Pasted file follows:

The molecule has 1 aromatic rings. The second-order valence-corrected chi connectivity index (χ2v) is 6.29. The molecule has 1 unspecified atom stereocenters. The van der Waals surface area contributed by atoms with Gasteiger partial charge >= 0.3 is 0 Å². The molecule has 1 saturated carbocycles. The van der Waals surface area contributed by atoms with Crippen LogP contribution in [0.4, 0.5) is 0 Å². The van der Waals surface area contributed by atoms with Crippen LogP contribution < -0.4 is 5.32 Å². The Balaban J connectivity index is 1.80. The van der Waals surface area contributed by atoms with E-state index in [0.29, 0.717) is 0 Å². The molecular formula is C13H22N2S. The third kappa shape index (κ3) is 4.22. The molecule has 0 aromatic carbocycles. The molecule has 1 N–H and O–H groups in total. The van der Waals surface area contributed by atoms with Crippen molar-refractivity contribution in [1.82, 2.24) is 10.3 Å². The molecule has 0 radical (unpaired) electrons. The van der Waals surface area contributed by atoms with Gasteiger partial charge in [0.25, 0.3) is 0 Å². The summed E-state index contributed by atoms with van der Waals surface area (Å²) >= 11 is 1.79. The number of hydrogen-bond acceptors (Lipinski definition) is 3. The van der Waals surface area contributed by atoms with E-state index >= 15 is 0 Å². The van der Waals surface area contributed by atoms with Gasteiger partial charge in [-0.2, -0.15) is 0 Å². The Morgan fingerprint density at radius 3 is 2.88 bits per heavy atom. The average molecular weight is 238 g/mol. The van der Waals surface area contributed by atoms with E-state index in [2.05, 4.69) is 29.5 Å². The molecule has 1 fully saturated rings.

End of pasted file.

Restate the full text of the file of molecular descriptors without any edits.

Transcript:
The molecule has 1 aromatic rings. The second-order valence-corrected chi connectivity index (χ2v) is 6.29. The molecule has 1 unspecified atom stereocenters. The van der Waals surface area contributed by atoms with Gasteiger partial charge >= 0.3 is 0 Å². The molecule has 1 saturated carbocycles. The van der Waals surface area contributed by atoms with Crippen LogP contribution in [0.4, 0.5) is 0 Å². The van der Waals surface area contributed by atoms with Crippen LogP contribution < -0.4 is 5.32 Å². The Balaban J connectivity index is 1.80. The van der Waals surface area contributed by atoms with E-state index in [0.29, 0.717) is 0 Å². The molecular formula is C13H22N2S. The third kappa shape index (κ3) is 4.22. The molecule has 0 aromatic carbocycles. The molecule has 1 N–H and O–H groups in total. The van der Waals surface area contributed by atoms with Crippen molar-refractivity contribution in [1.82, 2.24) is 10.3 Å². The molecule has 0 radical (unpaired) electrons. The van der Waals surface area contributed by atoms with Gasteiger partial charge in [0.25, 0.3) is 0 Å². The summed E-state index contributed by atoms with van der Waals surface area (Å²) >= 11 is 1.79. The number of hydrogen-bond acceptors (Lipinski definition) is 3. The van der Waals surface area contributed by atoms with E-state index >= 15 is 0 Å². The van der Waals surface area contributed by atoms with Gasteiger partial charge in [-0.2, -0.15) is 0 Å². The Morgan fingerprint density at radius 3 is 2.88 bits per heavy atom. The average molecular weight is 238 g/mol. The van der Waals surface area contributed by atoms with E-state index in [2.05, 4.69) is 29.5 Å². The molecule has 1 fully saturated rings.